Philadelphia Globe Interviews Philly Music Fest Founder, Greg Seltzer
By Tyler Asay
Like most events this year, Philly Music Fest is going virtual. Now in its fourth year, the all-Philly annual event will be live streaming on September 24th and 25th via WXPN, NPR Music, & Nugs.net from Ardmore Music Hall, and the line-up includes many local favorites from Japanese Breakfast to The Districts. The Philadelphia Globe’s Tyler Asay spoke with founder Greg Seltzer about the evolution of the event, his relationship with the Philadelphia music scene, and the various charities that the Fest will be supporting. Check out the interview below:
The Philadelphia Globe: So Greg Seltzer, you’re the Philly Music Fest guy. Just to start off for people who don’t know, could you give a little background about yourself and how the idea for the Philly Music Fest came up? This is technically the fourth year, correct?
Greg Seltzer: Yes, it’s the fourth year technically. I’m a lifelong Philadelphian, and I’ve gone to shows and followed bands from Philly going back to when I was sixteen years old, so that’s twenty-seven years now. I’m not in the music industry as a profession or a career, I’m more in the legal and business community. I started doing some legal work for what I believe is the premiere music festival, the Newport Folk Festival.
I had been doing legal work for the Newport Folk Festival for a decade and I just wanted to create and mimic the ethos and spirit of that festival, which is artist-driven and non-profit, in my hometown, Philadelphia. I landed on the notion of, “What if we had a music festival that was unique in a sense that it only booked bands from that particular city?” I had not really found a corollary for any other city in the country that does this on an annual, multi-night run basis. It was a blend of being from Philadelphia and trying to replicate a concept that I really believed in.
The first year you put on the festival was 2017, can you talk about how the event has evolved over the past couple years?
GS: Absolutely. First of all, looking back at 2017 which was two nights instead of four nights. It was a 2 night run at World Cafe Live, we used both stages and Strand Of Oaks was the headliner. It was terrific, they’re one of my favorite local bands. Tim stepped up because he’s a sweetheart, even if he had no idea what this Philly Music Fest was but he knew we were saying the right things and didn’t have any corporate banners anywhere. We also had a band that broke up at this point, but one of my favorites, Cayetana, was also on the bill that year to headline the first night.
Looking back, that was kind of the beta test of things to come. Year Two (2018), we expanded to a three night festival and added Johnny Brenda’s, and then we added Milkboy as well to make it a four night festival. To be honest with you, the growth of it is by the community. Philly Music Fest is a little grassroots two-person operation, me and my wife. We have no employees and do this on nights and weekends. The growth of it has been spearheaded by the community more so than anything a husband-and-wife duo can do. The community has come out in droves to sell this thing out. WXPN has embraced it, and they’ve stepped up even more this year. The growth has really been crowdsourced as opposed to anything visionary on our part.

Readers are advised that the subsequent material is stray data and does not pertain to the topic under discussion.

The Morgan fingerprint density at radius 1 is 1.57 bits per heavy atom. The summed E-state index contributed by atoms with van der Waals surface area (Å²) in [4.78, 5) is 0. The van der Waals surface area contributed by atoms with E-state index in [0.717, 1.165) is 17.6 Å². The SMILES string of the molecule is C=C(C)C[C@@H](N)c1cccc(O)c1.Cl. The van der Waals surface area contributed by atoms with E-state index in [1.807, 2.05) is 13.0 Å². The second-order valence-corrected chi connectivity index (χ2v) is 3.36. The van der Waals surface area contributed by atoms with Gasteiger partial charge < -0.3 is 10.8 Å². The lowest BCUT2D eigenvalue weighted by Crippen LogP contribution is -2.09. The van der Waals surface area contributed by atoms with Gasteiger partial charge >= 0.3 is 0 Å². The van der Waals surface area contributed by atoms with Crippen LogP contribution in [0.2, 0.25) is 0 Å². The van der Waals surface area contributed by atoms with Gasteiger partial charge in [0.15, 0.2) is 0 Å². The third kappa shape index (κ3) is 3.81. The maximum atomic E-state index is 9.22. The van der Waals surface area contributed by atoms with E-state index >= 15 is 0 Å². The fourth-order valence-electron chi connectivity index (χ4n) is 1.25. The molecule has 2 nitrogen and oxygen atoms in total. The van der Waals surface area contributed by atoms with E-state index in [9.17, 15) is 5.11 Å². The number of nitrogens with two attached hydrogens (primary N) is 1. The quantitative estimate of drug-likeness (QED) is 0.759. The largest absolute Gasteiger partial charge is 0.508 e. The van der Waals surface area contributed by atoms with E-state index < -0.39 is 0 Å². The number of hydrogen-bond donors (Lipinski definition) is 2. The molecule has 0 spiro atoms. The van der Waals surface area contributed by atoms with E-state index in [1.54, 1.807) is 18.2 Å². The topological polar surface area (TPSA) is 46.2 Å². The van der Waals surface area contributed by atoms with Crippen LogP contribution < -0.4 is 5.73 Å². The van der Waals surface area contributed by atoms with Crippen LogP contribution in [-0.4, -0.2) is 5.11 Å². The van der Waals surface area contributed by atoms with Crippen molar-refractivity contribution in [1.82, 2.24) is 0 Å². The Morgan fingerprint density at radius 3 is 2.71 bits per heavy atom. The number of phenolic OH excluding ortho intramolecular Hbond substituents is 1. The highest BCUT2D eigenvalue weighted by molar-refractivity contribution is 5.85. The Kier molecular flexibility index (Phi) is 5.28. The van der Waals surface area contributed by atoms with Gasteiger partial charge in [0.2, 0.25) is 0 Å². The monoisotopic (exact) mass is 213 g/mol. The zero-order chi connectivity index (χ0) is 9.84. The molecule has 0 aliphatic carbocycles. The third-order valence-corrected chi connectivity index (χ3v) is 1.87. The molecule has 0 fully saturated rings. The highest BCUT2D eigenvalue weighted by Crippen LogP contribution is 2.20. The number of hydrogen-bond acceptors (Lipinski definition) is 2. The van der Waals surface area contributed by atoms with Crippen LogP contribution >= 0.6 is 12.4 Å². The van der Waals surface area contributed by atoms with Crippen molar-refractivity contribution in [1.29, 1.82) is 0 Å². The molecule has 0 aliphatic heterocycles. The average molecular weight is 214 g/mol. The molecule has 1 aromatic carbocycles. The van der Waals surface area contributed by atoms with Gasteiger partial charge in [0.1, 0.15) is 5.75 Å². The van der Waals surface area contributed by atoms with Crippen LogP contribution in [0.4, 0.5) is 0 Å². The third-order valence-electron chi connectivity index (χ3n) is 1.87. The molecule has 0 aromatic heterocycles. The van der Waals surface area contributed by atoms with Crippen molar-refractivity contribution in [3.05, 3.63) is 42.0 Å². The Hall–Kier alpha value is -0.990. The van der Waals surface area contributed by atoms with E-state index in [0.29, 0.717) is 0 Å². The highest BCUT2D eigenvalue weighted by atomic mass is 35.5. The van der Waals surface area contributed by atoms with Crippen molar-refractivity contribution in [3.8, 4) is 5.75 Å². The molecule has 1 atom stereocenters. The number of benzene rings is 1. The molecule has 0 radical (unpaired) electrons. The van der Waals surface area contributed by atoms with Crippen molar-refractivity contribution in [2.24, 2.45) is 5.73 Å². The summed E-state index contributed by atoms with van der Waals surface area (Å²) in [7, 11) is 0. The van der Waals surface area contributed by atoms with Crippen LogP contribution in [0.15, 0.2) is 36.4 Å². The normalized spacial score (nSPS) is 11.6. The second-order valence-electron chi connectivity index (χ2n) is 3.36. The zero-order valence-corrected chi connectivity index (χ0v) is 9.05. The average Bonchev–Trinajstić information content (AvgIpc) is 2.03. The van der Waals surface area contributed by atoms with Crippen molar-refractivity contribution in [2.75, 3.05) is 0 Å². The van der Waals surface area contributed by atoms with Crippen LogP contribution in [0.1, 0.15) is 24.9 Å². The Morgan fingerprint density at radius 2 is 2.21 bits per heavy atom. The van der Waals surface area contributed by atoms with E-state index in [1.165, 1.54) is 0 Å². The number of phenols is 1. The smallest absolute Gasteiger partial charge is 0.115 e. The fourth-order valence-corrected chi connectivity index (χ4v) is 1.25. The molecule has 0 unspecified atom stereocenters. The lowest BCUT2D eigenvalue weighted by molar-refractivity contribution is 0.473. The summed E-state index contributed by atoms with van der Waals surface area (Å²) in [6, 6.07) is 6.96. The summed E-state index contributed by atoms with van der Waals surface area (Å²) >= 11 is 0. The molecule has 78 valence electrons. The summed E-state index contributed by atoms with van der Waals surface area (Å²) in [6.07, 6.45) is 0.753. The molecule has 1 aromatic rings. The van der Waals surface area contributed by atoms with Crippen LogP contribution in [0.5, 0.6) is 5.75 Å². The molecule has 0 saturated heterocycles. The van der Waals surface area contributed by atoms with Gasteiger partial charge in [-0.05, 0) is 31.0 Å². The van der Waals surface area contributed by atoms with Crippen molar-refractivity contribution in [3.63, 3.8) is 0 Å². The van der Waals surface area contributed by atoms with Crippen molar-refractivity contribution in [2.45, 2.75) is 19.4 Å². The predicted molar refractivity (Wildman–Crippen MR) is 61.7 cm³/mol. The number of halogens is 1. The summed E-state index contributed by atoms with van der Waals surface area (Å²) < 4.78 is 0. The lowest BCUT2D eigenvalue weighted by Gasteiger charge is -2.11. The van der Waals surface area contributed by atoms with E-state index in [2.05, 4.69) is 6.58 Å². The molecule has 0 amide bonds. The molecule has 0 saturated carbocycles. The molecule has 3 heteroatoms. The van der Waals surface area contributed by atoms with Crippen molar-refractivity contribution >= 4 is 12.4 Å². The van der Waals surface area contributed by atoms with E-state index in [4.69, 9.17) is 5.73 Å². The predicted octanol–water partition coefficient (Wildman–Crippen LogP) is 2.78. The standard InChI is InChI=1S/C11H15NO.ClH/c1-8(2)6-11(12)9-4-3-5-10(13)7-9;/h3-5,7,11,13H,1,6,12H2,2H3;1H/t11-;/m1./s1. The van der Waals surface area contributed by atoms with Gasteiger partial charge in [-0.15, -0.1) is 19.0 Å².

It’s really cool how you foster the scene too. You handpick these bands that come from all different genres within Philadelphia. Could you talk a bit about what stands out to you when you’re deciding what bands you ask to play? I know this year is different because of COVID, but in the past years the Fest prided itself on having “no repeat bands.”
GS: The “no repeats” was less of a mantra, and more of a badge of the Philly music scene. It wasn’t: “We at Philly Music Fest don’t want to repeat any bands.” It started with, “We don’t have to.” That was I was always trying to get across. Thanks to World Cafe Live, Johnny Brenda’s, and Milkboy, we had an unbelievable line-up booked for the four night in-person run. Only one band that was on that bill at all is on the livestream. We basically said, “that was that thing, we’ll put that vision aside,” and then I was thinking of how I could put something on this livestream this year. So I called up some alumni, if you will; The Districts, Arnetta Johnson, Arthur Thomas, and asked if they could help with this.
Then I started thinking about genre diversity. You know, meshing The Districts with Japanese Breakfast, meshing the Clap Your Hands Say Yeah indie-rock with the folk and Americana of Mt. Joy and Langhorne Slim. To answer your question, I do have this passion of genre diversity that I think is not just at the core of Philly Music Fest (the core of Philly Music Fest is people experiencing entertaining music with the byproduct of raising profits and proceeds for music education and musicians), but if there was a secondary mission, it would be exposing festival-goers to different genres of music that they wouldn’t otherwise go to when you go see a band.